L.A. Unleashed

All things animal in Southern
California and beyond

Category: Weird

The history of unicorns and the case of one gone missing in New York City

Posteruni Typically, missing-animal posters encourage one to wonder: Have I ever seen that creature?

In the case of one "missing" poster seen on the Upper West Side in New York earlier this month, the lost animal was not a puppy or someone’s cat. It was a unicorn.

Described as a female with a friendly disposition, the missing unicorn in question and the poster belonged to Camomile Hixon, a New York-based painter.

The missing unicorn, in fact, was part of a larger vision for New York City.

“I was travelling back and forth in the subways, and I just noticed the dejection. I’m a pop artist, and I thought –- if I could just make one person smile. I was thinking about ways to do that," she said.

“A unicorn is beyond race, beyond religion. I wanted something that could reach anyone at any age. I thought, if I could just make a handful of businessmen on Wall Street think about unicorns, I will be successful.”

So on Oct. 29, she and a team of friends hung 2,000 posters all around the city.  By the next day, she’d received 350 phone calls.

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Tech company makes it possible to play with shelter kittens via webcam

KittenPlay SEATTLE — A company that has developed technology for controlling remote robotic arms over the Internet has adapted the system so that people around the world can play remotely with kittens.

The company first tested its system by building a paintball shooting gallery. But while Apriori Control, a tiny Boise, Idaho-based company, waits for paying customers, it's putting its systems through their paces at animal shelters in the West.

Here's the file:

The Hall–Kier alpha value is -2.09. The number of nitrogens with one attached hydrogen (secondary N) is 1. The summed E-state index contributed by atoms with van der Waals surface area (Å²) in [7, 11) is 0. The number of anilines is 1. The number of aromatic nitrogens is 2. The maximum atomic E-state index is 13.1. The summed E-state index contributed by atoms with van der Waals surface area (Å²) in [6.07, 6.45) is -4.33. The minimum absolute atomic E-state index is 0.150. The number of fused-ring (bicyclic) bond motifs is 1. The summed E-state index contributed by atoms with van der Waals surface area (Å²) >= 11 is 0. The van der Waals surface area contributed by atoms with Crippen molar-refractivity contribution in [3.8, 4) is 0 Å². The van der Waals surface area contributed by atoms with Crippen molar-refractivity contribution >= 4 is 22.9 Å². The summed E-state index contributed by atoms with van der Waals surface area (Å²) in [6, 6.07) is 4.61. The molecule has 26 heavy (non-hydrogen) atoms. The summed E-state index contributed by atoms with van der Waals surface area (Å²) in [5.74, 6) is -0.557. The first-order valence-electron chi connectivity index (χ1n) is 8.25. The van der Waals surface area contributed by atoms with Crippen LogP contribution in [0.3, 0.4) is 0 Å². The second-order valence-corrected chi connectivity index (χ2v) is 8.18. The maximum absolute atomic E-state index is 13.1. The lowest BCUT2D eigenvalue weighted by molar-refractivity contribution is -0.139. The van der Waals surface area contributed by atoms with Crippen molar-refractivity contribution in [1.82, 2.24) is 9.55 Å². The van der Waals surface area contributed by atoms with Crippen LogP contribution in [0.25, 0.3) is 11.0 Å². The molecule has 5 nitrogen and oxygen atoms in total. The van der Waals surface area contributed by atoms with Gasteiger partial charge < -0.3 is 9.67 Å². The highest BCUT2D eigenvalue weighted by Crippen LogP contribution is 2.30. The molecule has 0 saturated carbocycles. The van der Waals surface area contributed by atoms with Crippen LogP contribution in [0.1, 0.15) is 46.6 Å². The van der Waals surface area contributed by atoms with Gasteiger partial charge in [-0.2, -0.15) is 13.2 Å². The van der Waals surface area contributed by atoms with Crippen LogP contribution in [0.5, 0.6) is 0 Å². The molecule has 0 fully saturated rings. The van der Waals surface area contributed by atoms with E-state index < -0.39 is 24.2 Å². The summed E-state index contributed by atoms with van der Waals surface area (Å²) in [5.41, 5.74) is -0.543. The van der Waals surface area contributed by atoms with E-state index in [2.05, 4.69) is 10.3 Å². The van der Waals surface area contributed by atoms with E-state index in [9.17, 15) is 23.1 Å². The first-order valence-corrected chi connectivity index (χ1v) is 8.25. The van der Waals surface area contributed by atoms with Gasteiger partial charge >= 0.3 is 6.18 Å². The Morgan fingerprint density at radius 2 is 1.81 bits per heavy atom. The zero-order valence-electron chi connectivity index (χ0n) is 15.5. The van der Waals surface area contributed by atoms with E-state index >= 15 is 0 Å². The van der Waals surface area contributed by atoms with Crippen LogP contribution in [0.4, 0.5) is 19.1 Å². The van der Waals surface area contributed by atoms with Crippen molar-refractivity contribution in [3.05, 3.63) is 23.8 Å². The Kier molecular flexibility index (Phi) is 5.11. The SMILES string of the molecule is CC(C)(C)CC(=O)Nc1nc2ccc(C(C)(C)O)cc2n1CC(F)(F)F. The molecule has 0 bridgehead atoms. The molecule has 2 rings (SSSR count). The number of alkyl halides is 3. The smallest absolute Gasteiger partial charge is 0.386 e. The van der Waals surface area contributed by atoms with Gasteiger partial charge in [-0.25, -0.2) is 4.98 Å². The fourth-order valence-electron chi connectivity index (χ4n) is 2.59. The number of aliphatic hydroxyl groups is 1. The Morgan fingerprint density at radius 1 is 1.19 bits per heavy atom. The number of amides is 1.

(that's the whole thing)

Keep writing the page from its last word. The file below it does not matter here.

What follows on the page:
Scott Harris, head of Apriori, thought the systems would be used to meld real-world and online gaming, or as part of military training. A "beta" test drew more than 2,300 people to a website to shoot a paintball gun by pressing computer keys and watch their results splatter in real time.

Afterward, Apriori went to work on software improvements. It also decided to donate time and spare equipment to a good -- and very cute -- cause.

The Idaho Humane Society and the Oregon Humane Society now have kitten play rooms equipped with cat toys attached to robotic arms. Web surfers can visit the animal adoption groups' websites, download a browser plug-in and get in line for a turn at moving the toys. While they wait, they can watch over a live webcam as others try to catch the kitties' attention with a flick or bounce of the toy.

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Video goodness: Cat in a banana-split costume eats a banana. No, you are not hallucinating

How can one describe a video in which a cat wearing a banana-split costume eats a banana?

"Bizarre" doesn't begin to cover it. "Oddly compelling" comes closer. We've yet to put our finger on exactly what our reaction to this video should be, but we can't look away.

YouTube user and smush-faced cat aficionado sweetfurx4 has stunned and befuddled us with her video collection of cats participating in themed eating exercises. There's Cooper, above, a banana-loving 18-month-old Persian whom sweetfur describes as "a sweetheart who openly displays his affection for others with tongue baths and fluffy rubs/brushups." Then there's Mochi, a Persian kitten who dresses as an apple while eating an apple. Last but not least, there's Pancake, a year-old exotic shorthair who celebrated his recent birthday with a meal of ... you guessed it, pancakes. (More specifically, pancakes "topped with corn and tuna," because otherwise it would just be crazy.)

It's a lot to take in.

But we recommend you give it a try, because this video has already brought us nearly as much joy as the video of a Shiba Inu puppy barking and howling in its sleep -- and that's saying a lot.

If you share our odd fascination with these cats, we have good news for you: They are also the subject of a blog full of videos and photos of their exploits (and no, not all of them involve food).

Your morning adorable: Orange tabby kitten does his best 'Surprised Kitty' impression
Your morning adorable: Kitten hasn't quite gotten the hang of playing